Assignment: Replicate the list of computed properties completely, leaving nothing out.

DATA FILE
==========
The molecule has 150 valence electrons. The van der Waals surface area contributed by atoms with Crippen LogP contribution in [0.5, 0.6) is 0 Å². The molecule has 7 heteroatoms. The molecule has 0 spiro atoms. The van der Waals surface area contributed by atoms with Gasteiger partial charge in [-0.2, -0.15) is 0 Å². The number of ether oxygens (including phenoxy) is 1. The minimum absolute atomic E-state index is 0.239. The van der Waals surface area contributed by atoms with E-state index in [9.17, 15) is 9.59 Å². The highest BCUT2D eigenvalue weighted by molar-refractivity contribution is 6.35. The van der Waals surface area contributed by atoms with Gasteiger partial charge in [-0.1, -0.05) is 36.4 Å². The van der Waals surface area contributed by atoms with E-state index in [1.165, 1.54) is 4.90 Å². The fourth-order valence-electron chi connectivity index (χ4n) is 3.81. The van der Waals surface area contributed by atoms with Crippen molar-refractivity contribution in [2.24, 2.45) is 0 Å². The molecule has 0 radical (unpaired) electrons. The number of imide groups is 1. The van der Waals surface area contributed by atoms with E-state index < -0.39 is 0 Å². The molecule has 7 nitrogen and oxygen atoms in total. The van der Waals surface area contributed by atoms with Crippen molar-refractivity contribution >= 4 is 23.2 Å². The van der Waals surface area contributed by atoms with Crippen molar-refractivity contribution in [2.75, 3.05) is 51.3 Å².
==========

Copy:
The molecule has 150 valence electrons. The van der Waals surface area contributed by atoms with Crippen LogP contribution in [0.5, 0.6) is 0 Å². The molecule has 7 heteroatoms. The molecule has 0 spiro atoms. The van der Waals surface area contributed by atoms with Gasteiger partial charge in [-0.2, -0.15) is 0 Å². The number of ether oxygens (including phenoxy) is 1. The minimum absolute atomic E-state index is 0.239. The van der Waals surface area contributed by atoms with E-state index in [9.17, 15) is 9.59 Å². The highest BCUT2D eigenvalue weighted by molar-refractivity contribution is 6.35. The van der Waals surface area contributed by atoms with Gasteiger partial charge in [-0.1, -0.05) is 36.4 Å². The van der Waals surface area contributed by atoms with E-state index in [1.165, 1.54) is 4.90 Å². The fourth-order valence-electron chi connectivity index (χ4n) is 3.81. The van der Waals surface area contributed by atoms with Crippen molar-refractivity contribution in [2.24, 2.45) is 0 Å². The molecule has 0 radical (unpaired) electrons. The number of imide groups is 1. The van der Waals surface area contributed by atoms with E-state index < -0.39 is 0 Å². The molecule has 7 nitrogen and oxygen atoms in total. The van der Waals surface area contributed by atoms with Crippen molar-refractivity contribution >= 4 is 23.2 Å². The van der Waals surface area contributed by atoms with Crippen molar-refractivity contribution in [2.75, 3.05) is 51.3 Å².